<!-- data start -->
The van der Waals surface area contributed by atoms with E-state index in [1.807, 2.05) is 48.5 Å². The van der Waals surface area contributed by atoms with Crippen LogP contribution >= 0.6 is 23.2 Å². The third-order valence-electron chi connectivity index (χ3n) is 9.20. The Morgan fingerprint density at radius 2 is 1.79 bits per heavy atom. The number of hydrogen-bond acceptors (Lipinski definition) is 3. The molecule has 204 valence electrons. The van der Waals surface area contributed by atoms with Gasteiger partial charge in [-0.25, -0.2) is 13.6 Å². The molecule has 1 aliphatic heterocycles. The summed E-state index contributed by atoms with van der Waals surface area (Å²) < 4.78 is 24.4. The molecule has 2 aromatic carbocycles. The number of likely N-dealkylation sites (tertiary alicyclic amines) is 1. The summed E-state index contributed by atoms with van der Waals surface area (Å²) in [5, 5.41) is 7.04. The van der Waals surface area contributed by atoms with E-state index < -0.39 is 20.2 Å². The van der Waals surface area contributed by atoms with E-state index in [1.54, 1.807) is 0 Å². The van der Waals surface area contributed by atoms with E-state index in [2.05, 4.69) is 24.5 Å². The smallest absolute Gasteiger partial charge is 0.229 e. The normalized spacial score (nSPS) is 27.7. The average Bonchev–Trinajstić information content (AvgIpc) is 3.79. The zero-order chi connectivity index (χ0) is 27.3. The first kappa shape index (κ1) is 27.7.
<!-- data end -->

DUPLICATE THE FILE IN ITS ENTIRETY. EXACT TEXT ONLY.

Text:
The van der Waals surface area contributed by atoms with E-state index in [1.807, 2.05) is 48.5 Å². The van der Waals surface area contributed by atoms with Crippen LogP contribution >= 0.6 is 23.2 Å². The third-order valence-electron chi connectivity index (χ3n) is 9.20. The Morgan fingerprint density at radius 2 is 1.79 bits per heavy atom. The number of hydrogen-bond acceptors (Lipinski definition) is 3. The molecule has 204 valence electrons. The van der Waals surface area contributed by atoms with Gasteiger partial charge in [-0.25, -0.2) is 13.6 Å². The molecule has 1 aliphatic heterocycles. The summed E-state index contributed by atoms with van der Waals surface area (Å²) < 4.78 is 24.4. The molecule has 2 aromatic carbocycles. The number of likely N-dealkylation sites (tertiary alicyclic amines) is 1. The summed E-state index contributed by atoms with van der Waals surface area (Å²) in [5, 5.41) is 7.04. The van der Waals surface area contributed by atoms with E-state index < -0.39 is 20.2 Å². The van der Waals surface area contributed by atoms with E-state index in [1.54, 1.807) is 0 Å². The van der Waals surface area contributed by atoms with E-state index in [2.05, 4.69) is 24.5 Å². The smallest absolute Gasteiger partial charge is 0.229 e. The normalized spacial score (nSPS) is 27.7. The average Bonchev–Trinajstić information content (AvgIpc) is 3.79. The zero-order chi connectivity index (χ0) is 27.3. The first kappa shape index (κ1) is 27.7.